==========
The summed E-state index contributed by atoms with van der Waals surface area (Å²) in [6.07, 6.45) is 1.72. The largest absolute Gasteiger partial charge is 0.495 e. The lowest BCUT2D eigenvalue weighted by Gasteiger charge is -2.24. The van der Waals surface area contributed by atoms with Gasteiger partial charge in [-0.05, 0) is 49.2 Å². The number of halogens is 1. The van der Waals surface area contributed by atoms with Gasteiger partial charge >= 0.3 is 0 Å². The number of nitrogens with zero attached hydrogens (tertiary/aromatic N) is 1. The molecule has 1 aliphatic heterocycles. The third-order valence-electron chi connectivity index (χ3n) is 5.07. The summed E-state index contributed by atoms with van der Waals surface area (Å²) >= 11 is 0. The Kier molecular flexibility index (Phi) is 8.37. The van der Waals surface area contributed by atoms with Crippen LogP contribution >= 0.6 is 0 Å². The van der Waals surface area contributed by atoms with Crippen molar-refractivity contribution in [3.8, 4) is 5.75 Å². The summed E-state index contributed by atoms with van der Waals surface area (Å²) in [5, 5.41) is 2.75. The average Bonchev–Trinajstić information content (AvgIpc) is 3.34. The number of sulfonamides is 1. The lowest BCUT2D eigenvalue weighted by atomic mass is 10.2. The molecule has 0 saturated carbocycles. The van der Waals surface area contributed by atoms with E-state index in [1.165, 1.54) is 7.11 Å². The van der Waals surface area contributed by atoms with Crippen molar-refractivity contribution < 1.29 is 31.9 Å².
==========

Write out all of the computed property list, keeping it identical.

The summed E-state index contributed by atoms with van der Waals surface area (Å²) in [6.07, 6.45) is 1.72. The largest absolute Gasteiger partial charge is 0.495 e. The lowest BCUT2D eigenvalue weighted by Gasteiger charge is -2.24. The van der Waals surface area contributed by atoms with Gasteiger partial charge in [-0.05, 0) is 49.2 Å². The number of halogens is 1. The van der Waals surface area contributed by atoms with Gasteiger partial charge >= 0.3 is 0 Å². The number of nitrogens with zero attached hydrogens (tertiary/aromatic N) is 1. The molecule has 1 aliphatic heterocycles. The third-order valence-electron chi connectivity index (χ3n) is 5.07. The summed E-state index contributed by atoms with van der Waals surface area (Å²) >= 11 is 0. The Kier molecular flexibility index (Phi) is 8.37. The van der Waals surface area contributed by atoms with Crippen LogP contribution >= 0.6 is 0 Å². The van der Waals surface area contributed by atoms with Crippen molar-refractivity contribution in [3.8, 4) is 5.75 Å². The summed E-state index contributed by atoms with van der Waals surface area (Å²) in [5, 5.41) is 2.75. The average Bonchev–Trinajstić information content (AvgIpc) is 3.34. The number of sulfonamides is 1. The lowest BCUT2D eigenvalue weighted by atomic mass is 10.2. The molecule has 0 saturated carbocycles. The van der Waals surface area contributed by atoms with E-state index in [1.165, 1.54) is 7.11 Å². The van der Waals surface area contributed by atoms with Crippen molar-refractivity contribution < 1.29 is 31.9 Å².